Piet Mondrian (1872-1944)
- Piet Mondrian
- three chysanthemums
- black crayon and pastel on paper
Utrecht, Kunstliefde, 1900, no. 64
Paris, Galerie Daniel Cordier, 1957, no. 13
Laren, Singer Museum, Mondriaan, Breitner, Sluijters e.a., De onstuitbare verzamelaar J.F.S. Esser, December 2005 - April 2006
M. Jonkman, J. de Raad, Mondriaan, Breitner, Sluijters e.a., De onstuitbare verzamelaar J.F.S. Esser, Zwolle 2005, no. 59, p. 61, illustrated
The physician Johannes Fredericus Samuel Esser (1877-1947) has been an important early collector of Dutch artists around the turn of the 19th century. In Amsterdam Esser was the center of a group of artists such as Breitner, Witsen, Israëls, Gestel, Sluijters and Mondrian.
Not much is known about the nature of the relationship between Esser and Mondrian, but the collectioneur must have been a regular visitor of his atelier when Mondrian was only just starting and still unknown. Esser is seen as the first serious Mondrian collector. As with the works by other artists Esser focussed on the sketchy works, the ones that were ‘unfinished’. His collection comprises many drawings, watercolours and oil sketches which illustrates this preference. Monumental in this area is the drawing of three chrysanthemums by Mondrian. This very fine charcoal drawing, delicately heightened with white, yellow and blue, is dated, according to the Mondrian scholar Robert P Welsh, between the years 1899 and 1900. In these early years apparently, Mondrian already became fascinated with the flower motive. He states:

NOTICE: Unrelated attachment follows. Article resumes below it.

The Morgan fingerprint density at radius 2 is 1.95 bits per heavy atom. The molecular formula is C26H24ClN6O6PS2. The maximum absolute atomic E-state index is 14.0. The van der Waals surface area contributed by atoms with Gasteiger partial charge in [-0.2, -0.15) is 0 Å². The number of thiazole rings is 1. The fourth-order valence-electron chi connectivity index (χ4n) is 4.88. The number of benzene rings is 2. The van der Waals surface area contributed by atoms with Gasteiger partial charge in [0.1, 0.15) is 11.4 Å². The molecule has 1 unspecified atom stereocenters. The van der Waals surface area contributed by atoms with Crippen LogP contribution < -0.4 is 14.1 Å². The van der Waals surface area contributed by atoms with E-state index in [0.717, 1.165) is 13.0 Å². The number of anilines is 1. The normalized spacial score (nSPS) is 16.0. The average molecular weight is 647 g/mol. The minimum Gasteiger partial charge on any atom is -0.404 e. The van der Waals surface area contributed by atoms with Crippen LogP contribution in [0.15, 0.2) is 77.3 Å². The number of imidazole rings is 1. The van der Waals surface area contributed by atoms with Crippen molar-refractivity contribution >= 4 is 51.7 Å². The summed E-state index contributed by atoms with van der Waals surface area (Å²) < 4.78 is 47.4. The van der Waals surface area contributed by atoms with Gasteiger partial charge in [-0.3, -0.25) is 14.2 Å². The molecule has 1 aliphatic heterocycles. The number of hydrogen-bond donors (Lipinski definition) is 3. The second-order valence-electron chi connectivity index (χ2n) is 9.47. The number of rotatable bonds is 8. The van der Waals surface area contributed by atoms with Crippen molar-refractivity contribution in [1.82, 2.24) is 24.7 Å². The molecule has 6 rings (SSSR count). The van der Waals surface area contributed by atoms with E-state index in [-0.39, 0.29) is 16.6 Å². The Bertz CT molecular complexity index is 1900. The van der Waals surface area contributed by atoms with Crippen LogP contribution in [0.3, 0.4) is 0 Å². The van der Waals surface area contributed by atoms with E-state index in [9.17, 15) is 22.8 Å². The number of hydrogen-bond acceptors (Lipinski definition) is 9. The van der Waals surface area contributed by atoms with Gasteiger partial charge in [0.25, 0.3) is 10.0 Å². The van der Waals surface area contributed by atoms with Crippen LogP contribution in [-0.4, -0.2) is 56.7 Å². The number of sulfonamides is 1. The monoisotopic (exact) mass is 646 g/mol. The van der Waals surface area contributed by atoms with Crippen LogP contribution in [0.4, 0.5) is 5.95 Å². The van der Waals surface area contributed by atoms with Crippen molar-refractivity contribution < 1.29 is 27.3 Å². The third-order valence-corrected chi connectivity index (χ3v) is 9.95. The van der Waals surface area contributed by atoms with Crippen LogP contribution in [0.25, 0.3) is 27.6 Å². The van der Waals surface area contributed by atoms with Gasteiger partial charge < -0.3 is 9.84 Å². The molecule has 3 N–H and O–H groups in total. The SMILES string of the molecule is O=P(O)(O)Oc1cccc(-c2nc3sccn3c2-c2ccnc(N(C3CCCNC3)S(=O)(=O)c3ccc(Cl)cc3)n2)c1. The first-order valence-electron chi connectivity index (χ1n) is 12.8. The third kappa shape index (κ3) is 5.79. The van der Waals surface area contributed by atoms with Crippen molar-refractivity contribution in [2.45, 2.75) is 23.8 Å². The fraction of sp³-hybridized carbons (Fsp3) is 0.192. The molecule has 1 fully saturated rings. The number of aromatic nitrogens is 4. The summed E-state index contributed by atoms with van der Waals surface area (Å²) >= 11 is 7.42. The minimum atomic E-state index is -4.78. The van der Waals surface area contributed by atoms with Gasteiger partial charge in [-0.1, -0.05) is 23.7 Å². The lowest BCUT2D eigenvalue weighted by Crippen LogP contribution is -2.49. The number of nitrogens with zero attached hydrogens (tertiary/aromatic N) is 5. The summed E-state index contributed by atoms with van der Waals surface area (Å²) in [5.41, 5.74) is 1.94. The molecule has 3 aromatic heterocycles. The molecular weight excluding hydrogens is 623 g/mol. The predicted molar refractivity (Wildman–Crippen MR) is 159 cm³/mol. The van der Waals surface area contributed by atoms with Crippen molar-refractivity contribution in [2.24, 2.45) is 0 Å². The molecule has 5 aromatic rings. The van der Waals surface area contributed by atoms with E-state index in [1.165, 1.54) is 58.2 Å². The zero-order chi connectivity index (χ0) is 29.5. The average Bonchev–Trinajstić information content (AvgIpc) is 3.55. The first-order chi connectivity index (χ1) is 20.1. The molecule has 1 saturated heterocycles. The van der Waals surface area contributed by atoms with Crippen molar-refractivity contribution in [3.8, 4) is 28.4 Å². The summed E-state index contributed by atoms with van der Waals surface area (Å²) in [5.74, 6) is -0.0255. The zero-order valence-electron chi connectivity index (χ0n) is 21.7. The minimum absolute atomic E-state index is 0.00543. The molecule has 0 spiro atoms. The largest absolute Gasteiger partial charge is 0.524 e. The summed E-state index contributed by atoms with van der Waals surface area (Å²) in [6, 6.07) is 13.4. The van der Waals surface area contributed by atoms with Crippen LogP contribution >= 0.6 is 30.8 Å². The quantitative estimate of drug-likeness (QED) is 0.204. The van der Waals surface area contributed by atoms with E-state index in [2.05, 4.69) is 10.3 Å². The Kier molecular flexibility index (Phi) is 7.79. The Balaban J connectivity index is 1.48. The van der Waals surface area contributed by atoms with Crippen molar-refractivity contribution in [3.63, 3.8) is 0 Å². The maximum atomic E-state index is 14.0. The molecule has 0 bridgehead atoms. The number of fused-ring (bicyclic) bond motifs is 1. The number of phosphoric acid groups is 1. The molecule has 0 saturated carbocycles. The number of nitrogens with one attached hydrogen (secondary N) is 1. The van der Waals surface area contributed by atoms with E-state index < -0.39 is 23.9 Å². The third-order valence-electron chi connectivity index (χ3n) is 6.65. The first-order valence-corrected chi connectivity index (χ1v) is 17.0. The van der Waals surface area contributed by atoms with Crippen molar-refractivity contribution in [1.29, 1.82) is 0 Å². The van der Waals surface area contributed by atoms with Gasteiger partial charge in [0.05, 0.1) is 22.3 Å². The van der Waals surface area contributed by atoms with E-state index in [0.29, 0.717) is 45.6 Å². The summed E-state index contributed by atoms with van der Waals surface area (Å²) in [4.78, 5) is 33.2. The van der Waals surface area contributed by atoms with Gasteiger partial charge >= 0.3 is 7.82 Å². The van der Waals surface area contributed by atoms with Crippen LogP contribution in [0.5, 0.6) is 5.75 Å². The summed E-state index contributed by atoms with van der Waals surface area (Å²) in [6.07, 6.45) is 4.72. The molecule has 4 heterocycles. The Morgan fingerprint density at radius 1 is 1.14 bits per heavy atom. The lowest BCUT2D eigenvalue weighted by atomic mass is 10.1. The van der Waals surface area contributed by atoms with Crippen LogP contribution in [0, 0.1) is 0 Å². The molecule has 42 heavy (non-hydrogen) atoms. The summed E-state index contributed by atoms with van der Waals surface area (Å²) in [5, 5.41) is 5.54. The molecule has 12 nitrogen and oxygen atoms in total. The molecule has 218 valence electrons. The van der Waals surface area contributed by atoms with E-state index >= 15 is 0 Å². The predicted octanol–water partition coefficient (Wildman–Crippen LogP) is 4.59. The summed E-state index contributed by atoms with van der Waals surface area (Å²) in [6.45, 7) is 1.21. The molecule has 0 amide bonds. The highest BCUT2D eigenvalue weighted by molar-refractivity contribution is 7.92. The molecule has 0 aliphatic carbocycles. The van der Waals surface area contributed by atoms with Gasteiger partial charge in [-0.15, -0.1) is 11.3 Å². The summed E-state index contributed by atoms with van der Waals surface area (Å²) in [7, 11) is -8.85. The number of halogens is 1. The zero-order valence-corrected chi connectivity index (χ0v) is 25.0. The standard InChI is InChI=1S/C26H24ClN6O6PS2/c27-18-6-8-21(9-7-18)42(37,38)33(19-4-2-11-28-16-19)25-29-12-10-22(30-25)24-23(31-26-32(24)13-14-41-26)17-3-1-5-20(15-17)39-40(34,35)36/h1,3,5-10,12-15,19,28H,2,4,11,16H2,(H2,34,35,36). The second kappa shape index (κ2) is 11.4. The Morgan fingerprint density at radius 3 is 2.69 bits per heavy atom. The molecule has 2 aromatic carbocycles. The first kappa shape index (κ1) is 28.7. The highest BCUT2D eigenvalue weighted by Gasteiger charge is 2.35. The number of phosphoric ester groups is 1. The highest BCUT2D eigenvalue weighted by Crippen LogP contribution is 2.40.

‘By then already I had an aversion to things that distinguished themselves by movement, like figures in action. I found pleasure in painting flowers, not a bouquet but a single flower at a time, all the better to depict its structure’
Mondrian produced no less than ten drawings and watercolours of this flower, mostly made in the last months of the year, as these flowers bloom in autumn. In 1900 the present drawing was shown at an exhibition in Utrecht ‘Kunstliefde’. The art critic Tertius wrote at that time: “From him there are also very good studies of chrysanthemums, in black, with a few tints added on”. A quotation that makes this drawing the single most important early precedent for the form and style in which so many chrysanthemums drawings an watercolours were made somewhat less than a decade later.
We kindly thank Drs Jacqueline de Raad for her help in cataloguing this work